Matthew Abbott

British, b. 1965

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Matthew Abbott

British, b. 1965

74
Followers
Biography

Matthew Abbott is known for painting loud, abstract images filled with block-colored geometric forms and letters that spell out cryptic wordplays. Taking inspiration from a wide range of sources including Islamic symbols, 1960s pop psychedelic imagery, crossword puzzles, and graphic art, Abbott’s noisy compositions point to his love of music and record covers (which also informs his use of square canvases). Despite the proliferation of numerals and letters throughout Abbott’s canvases, which suggest allusions or codes and sometimes provide punning clues to the works’ titles, his patterns and phrases are ultimately nonsensical, produced almost entirely through chance. Abbott orders shapes and forms according to a sort of visual algorithm he establishes before beginning: “To start, a rule is made up. That rule is followed until something happens,” he explains. “The rule must then be amended, or another one made, intent on contradicting something already there, to allow for the creation of shapes as chance dictates.”

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Career Highlights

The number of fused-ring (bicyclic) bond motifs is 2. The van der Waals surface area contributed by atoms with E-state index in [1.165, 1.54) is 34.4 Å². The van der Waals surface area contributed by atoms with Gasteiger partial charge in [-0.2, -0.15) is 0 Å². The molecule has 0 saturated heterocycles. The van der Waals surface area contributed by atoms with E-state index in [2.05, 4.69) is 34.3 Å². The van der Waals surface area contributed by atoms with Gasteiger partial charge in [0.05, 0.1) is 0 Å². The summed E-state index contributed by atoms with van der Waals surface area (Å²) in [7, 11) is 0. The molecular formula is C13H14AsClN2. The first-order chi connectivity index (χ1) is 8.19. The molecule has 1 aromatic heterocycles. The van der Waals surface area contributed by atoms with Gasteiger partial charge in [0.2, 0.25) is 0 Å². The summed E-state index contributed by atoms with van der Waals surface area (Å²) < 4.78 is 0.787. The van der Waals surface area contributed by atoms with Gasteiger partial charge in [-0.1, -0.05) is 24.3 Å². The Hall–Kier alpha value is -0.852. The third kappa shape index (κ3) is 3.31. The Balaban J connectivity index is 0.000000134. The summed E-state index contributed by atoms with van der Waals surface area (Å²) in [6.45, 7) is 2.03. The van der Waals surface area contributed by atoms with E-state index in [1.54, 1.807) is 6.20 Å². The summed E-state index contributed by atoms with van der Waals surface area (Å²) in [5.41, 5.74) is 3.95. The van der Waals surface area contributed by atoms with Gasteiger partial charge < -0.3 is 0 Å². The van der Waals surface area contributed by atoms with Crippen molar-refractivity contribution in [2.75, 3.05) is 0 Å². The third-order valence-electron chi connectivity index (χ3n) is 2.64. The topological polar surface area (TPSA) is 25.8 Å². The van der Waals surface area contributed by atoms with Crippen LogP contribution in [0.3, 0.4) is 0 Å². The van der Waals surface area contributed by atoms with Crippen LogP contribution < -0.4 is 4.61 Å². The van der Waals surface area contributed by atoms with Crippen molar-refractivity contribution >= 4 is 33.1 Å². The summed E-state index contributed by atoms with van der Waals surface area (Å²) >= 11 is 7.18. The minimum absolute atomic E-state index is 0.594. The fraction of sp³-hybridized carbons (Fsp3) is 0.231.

Learn more about artist insights.
Institution
Collected by a major institution
Museum of Modern Art (MoMA)
Publication
Reviewed by a major art publication
Artforum
Biography

Matthew Abbott is known for painting loud, abstract images filled with block-colored geometric forms and letters that spell out cryptic wordplays. Taking inspiration from a wide range of sources including Islamic symbols, 1960s pop psychedelic imagery, crossword puzzles, and graphic art, Abbott’s noisy compositions point to his love of music and record covers (which also informs his use of square canvases). Despite the proliferation of numerals and letters throughout Abbott’s canvases, which suggest allusions or codes and sometimes provide punning clues to the works’ titles, his patterns and phrases are ultimately nonsensical, produced almost entirely through chance. Abbott orders shapes and forms according to a sort of visual algorithm he establishes before beginning: “To start, a rule is made up. That rule is followed until something happens,” he explains. “The rule must then be amended, or another one made, intent on contradicting something already there, to allow for the creation of shapes as chance dictates.”

Career Highlights
Learn more about artist insights.
Institution
Collected by a major institution
Museum of Modern Art (MoMA)
Publication
Reviewed by a major art publication
Artforum